GLENN: Right, right. I'm not wait. You're misunderstanding me. I'm not saying that the companies are. I'm saying that the people who are moving here for those jobs, they're coming from California saying, "Something's wrong with California. It's all screwed up." And then they are coming into our communities and they are like, "I love, Texas. Of course, I'd like it to be a little more like home in California." And I'm afraid they will start voting for the same things that they were voting for in California. I mean, we need some sort of campaign that, you know, is going through the State of Texas that people understand when they move here, what makes it great is the freedom that we have. Because I know the companies understand because the companies, I moved my company down here and everybody knows we're moving here for the freedom, and my company gets it and my employees get it. But I'm afraid that there's, you know, people that come in with a lot of employees and they'll just move them all from California and the employees are just like, "I like California. Of course, it was all screwed up, but my company moved." We don't want we want to change their hearts and their minds on how to vote, and I'm not talking about Republican/Democrat. I'm talking about small government.

GOVERNOR PERRY: Freedom. We're talking about freedom.

GLENN: Right.

GOVERNOR PERRY: And I totally agree with you from the standpoint of it is our responsibility to teach people. We start teaching Texas history at a minimum in the seventh grade. Generally when you hit the ground here, you start learning about this state, the history of this state, the freedom, believing and fighting people that helped develop this state. But I think people come here and they are open to that message of freedom and they are fleeing places that are oppression from a tax and a regulatory and a legal standpoint. So I think they are open and I think you make a good point, but it's our responsibility as citizens and our responsibility as Texans to educate people every opportunity. I hope here in the next couple of hours, I have the opportunity to educate the president of the United States about freedom and about how powerful it is in the State of Texas and if people reflect that in this great state.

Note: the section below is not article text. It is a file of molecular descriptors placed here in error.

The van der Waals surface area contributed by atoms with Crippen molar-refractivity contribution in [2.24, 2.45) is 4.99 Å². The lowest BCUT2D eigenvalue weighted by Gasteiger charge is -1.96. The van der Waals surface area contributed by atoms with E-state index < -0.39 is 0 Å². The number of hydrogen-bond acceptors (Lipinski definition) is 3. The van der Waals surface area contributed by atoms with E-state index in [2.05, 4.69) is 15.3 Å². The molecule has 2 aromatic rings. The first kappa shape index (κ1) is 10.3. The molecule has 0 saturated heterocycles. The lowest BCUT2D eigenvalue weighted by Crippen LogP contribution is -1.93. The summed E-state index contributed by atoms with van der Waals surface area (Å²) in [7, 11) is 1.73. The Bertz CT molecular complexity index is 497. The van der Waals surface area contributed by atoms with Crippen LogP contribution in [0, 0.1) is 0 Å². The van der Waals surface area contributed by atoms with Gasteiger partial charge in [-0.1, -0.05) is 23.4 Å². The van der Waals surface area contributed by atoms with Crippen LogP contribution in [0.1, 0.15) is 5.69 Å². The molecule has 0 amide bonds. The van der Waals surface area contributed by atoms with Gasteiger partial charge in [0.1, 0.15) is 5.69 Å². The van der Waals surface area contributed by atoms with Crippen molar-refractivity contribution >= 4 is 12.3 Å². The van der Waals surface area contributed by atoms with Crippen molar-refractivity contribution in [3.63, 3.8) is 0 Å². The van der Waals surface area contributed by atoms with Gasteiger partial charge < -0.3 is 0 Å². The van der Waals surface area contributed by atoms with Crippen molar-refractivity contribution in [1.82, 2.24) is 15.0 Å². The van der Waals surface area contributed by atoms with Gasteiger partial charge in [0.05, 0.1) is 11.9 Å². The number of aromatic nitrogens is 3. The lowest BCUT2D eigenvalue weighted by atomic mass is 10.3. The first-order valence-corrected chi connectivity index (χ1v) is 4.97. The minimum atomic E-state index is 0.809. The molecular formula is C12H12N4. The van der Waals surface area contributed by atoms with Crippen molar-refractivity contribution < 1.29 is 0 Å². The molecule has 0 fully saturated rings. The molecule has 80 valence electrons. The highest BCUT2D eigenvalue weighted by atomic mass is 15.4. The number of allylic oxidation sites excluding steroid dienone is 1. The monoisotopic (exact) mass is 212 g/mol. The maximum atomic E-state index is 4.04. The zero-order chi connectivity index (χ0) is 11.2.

GLENN: (Laughing.) I'm sorry. I just can't get past that.

GOVERNOR PERRY: There's a little

GLENN: I just can't get past, I'd love to teach the president a little bit about freedom. Oh, I wish you the best today. I don't know how you do it, but I wish you the best, Governor. Thank you so much.

GOVERNOR PERRY: Hey, listen. You take care of yourself. By the way, great job down in Houston this last weekend. It was an incredibly successful convention for the National Rifle Association and a good weekend for the Second Amendment.

GLENN: It was. It was. Thank you very much, Governor. I appreciate it.

GOVERNOR PERRY: God bless you.

GLENN: Governor Rick Perry of Texas.

Glenn created "The Senate Fails to Condemn INFANTICIDE" in response to the Senate not passing Nebraska Senator Ben Sasses' bill banning infanticide early this year. In an effort to help support pro-life charities, Glenn first posted this for sale on eBay before being banned multiple times before we finally had enough and put it up for sale on bidpal.net.

At the time of this post, the bid was up to $4,700 — but we can do better than that. Please help us raise money for a good cause, you don't even have to display it anywhere in your home, you can just keep it in storage or something! If you want this priceless piece created by one of the most influential people in the world of art, place your bids here.

Can you remember the economic crisis of 2008 and how you felt when the news broke that Lehman Brothers had collapsed? I have found an economic threat that everyone needs to be aware of, so you can prepare yourself in case we see another 2008 type collapse. I am going to present the evidence to you and I urge you to verify everything and to form your own opinion.

What is that threat?

It is a bank called Deutsche Bank. They are by far the most dominant bank in Germany which is the world's fourth-largest economy. In 2018 they had €2.08 Trillion worth of assets and the second-placed bank (DZ Bank) had €506 Billion worth of assets. To show you how dominant this bank is, they have more assets than the 2nd, 3rd, 4th, 5th and 6th sized banks combined.
When we review a business there are three key parts to analysis:

  • Market sentiment
  • Business numbers
  • Technical Analysis

Market Sentiment

Deutsche Bank has a long history of potential scandals including going all the way back to World War 2 and dealing in Nazi gold. Below are five recent stories which have increased the negative sentiment around Deutsche Bank.

  1. In 2007, they purchased a portfolio of loans worth $7.8 billion and purchased insurance from Warren Buffets Company. It was discovered they did not set aside enough capital to cover any potential losses. Over the course of the ten years, they lost $1.6 billion, and when they sold the loan they did not update their financial statements to include the big loss